Important Tips to Become More Financially Literate

You may think that financial literacy is only of interest to the wealthy, but the most important fact to know about financial literacy is that you can’t achieve wealth without it. This is why many people who win large sums of money in the lottery, even smaller amounts of $100,000 or more, find themselves back at their original financial starting point. So use the information below as your personal growing point to add to your knowledge base of finance and investment.

We will start with the most important component of financial literacy – you. It is you who will decide how much time you will spend acquiring knowledge, and it is you who will decide what to invest in and when. You can learn the knowledge but you will have to apply what you know, then choose to learn more whether the outcome is a profit or a loss.

Once you understand that financial literacy and success is about you, learn how to create a budget. One of the most common yet financially poisonous mistakes is to believe that managing debt is an important part of a budget. If you have zero debt, this is the best place to begin learning about budgeting. If you already have debt, then of course you have to manage it as part of your budget. Budgeting is realistically more focused on managing the money you will have left over after paying the bills rather than just trying to make ends meet.

After you establish a budget, which should include setting aside money for savings and investment, you need to understand debt.  Many people separate credit from debts and loans. What they all have in common is it is money you will have to pay back to someone. It is not really your money, especially money that is available on your credit cards. Debt is money that is someone else’s until you pay them back.

A topic of financial literacy that is annoying to many people is the subject of insurance. Younger people who are financially astute recognize that certain types of insurance, such as life insurance, are best invested in at an early age as the rates will be significantly lower than by waiting 5 or 10 years. Insurance is an investment because it protects you from unexpected events that will definitely impact your financial future. Ask people in California who did not have fire insurance on their homes, or people in Florida and the Midwest who did not have flood insurance about this basic financial reality.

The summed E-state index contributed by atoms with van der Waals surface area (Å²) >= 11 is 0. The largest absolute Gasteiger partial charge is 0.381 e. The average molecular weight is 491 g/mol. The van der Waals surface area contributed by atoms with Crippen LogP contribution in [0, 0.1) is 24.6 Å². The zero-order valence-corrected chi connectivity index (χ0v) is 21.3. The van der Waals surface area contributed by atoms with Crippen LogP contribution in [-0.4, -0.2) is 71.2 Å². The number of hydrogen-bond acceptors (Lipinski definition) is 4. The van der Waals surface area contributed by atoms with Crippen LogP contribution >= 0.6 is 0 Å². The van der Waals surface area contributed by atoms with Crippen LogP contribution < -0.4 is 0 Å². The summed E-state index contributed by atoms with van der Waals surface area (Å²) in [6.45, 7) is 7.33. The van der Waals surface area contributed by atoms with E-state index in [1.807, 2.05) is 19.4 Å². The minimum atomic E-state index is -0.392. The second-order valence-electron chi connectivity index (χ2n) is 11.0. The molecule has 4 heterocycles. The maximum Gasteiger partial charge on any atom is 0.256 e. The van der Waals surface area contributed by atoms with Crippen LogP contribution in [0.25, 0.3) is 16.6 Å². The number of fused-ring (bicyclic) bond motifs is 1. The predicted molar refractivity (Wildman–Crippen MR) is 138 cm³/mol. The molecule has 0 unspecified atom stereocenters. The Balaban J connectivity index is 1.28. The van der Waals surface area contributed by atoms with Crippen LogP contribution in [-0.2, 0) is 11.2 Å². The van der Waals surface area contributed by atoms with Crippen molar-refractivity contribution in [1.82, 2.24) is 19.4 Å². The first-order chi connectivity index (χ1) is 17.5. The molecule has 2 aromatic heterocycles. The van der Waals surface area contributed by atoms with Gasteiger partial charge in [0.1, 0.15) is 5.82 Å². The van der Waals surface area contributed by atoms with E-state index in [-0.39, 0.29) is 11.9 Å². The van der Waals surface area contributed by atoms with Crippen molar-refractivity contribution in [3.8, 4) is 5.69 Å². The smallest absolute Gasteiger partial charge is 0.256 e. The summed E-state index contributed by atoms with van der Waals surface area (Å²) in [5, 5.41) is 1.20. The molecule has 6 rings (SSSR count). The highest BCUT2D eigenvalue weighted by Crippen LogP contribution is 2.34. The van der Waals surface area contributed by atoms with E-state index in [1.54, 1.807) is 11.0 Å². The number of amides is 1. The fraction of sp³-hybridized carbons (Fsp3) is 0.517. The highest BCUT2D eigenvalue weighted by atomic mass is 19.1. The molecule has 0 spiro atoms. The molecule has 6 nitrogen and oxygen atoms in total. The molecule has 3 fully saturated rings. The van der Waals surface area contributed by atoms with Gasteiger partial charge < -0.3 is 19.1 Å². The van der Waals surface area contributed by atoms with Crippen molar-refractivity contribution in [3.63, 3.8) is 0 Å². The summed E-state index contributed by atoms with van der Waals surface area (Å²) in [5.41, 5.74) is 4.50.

Up to this point the focus has been on the broader topics of finance and investment. But there is a mistake that needs to be avoided – using the Internet to add to your financial literacy knowledge base. There are those who strongly recommend the Internet for many reasons: it is free, there is a wide range of topics you can research, and you can learn anywhere if you have a mobile device. What usually is not said is how you can tell between websites or podcasts that offer quality information and those that will steer you down the wrong financial path. The best approach is to browse several independent websites or podcasts and compare notes. What most of them agree on, pack it away in your knowledge base for future use. Everything else put in the “financial knowledge temp” folder and decide later the value of the information.

Finally, there is a critical but essential element of financial literacy often overlooked by financial advice articles. In order to successfully use your newly acquired knowledge you need to switch from having a consumer mentality to having an investor mentality. At its most basic level, there are only two things you can do with your money: keep it for yourself or give it to someone else. If you invest your money you are giving it to someone else who you hopefully trust will do the right thing with it. The other side of the coin is you can give your money to someone who will give you a product or service in return for your money. The difference is that when you approach life with an investor mentality you believe that your money will be returned to you with a certain amount of profit. In contrast, the consumer mentality almost always results in money going into someone else’s hands, never to be seen again.  Always choose the investor mentality.

Your level of interest in financial literacy will be directly proportional to your financial success. The more money you have to invest, the more you will want to know about the financial markets and general economy. If you have little or no money and remain in that position, your interest in financial literacy will stagnate. If you’re stagnant, now is the time to start learning how to position yourself to be a successful saver and investor.


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